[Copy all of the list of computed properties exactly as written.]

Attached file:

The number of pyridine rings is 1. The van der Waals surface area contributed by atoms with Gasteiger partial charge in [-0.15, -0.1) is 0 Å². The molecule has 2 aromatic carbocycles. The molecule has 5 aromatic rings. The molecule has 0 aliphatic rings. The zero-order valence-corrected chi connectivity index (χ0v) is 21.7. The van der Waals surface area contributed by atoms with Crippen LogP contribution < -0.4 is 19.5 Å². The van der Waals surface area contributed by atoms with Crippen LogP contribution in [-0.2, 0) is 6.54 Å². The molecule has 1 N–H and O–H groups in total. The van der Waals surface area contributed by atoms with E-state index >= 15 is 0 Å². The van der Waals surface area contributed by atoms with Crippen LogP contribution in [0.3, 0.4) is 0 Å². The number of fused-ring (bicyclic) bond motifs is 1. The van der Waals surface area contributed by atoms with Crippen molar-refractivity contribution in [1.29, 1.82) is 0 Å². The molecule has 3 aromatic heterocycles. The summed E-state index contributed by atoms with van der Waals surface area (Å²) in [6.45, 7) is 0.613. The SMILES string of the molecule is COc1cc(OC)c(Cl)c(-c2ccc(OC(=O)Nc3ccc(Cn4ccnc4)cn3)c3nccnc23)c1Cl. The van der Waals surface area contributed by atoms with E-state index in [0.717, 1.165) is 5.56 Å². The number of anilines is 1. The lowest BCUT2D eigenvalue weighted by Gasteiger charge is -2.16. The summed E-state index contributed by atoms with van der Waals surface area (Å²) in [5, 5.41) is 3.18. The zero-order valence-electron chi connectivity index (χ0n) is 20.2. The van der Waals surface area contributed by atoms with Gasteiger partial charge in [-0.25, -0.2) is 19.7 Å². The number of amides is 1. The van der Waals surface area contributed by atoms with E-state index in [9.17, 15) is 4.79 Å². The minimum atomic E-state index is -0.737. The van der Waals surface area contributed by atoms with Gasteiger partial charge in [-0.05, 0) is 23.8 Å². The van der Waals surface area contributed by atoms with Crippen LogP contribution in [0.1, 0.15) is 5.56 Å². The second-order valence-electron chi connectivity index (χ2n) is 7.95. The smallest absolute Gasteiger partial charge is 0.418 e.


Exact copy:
The number of pyridine rings is 1. The van der Waals surface area contributed by atoms with Gasteiger partial charge in [-0.15, -0.1) is 0 Å². The molecule has 2 aromatic carbocycles. The molecule has 5 aromatic rings. The molecule has 0 aliphatic rings. The zero-order valence-corrected chi connectivity index (χ0v) is 21.7. The van der Waals surface area contributed by atoms with Crippen LogP contribution < -0.4 is 19.5 Å². The van der Waals surface area contributed by atoms with Crippen LogP contribution in [-0.2, 0) is 6.54 Å². The molecule has 1 N–H and O–H groups in total. The van der Waals surface area contributed by atoms with E-state index >= 15 is 0 Å². The van der Waals surface area contributed by atoms with Crippen LogP contribution in [0.3, 0.4) is 0 Å². The number of fused-ring (bicyclic) bond motifs is 1. The van der Waals surface area contributed by atoms with Crippen molar-refractivity contribution in [1.29, 1.82) is 0 Å². The molecule has 3 aromatic heterocycles. The summed E-state index contributed by atoms with van der Waals surface area (Å²) in [6.45, 7) is 0.613. The SMILES string of the molecule is COc1cc(OC)c(Cl)c(-c2ccc(OC(=O)Nc3ccc(Cn4ccnc4)cn3)c3nccnc23)c1Cl. The van der Waals surface area contributed by atoms with E-state index in [0.717, 1.165) is 5.56 Å². The number of anilines is 1. The lowest BCUT2D eigenvalue weighted by Gasteiger charge is -2.16. The summed E-state index contributed by atoms with van der Waals surface area (Å²) in [5, 5.41) is 3.18. The zero-order valence-electron chi connectivity index (χ0n) is 20.2. The van der Waals surface area contributed by atoms with Gasteiger partial charge in [-0.25, -0.2) is 19.7 Å². The number of amides is 1. The van der Waals surface area contributed by atoms with E-state index in [9.17, 15) is 4.79 Å². The minimum atomic E-state index is -0.737. The van der Waals surface area contributed by atoms with Gasteiger partial charge in [-0.05, 0) is 23.8 Å². The van der Waals surface area contributed by atoms with Crippen LogP contribution in [0.1, 0.15) is 5.56 Å². The second-order valence-electron chi connectivity index (χ2n) is 7.95. The smallest absolute Gasteiger partial charge is 0.418 e.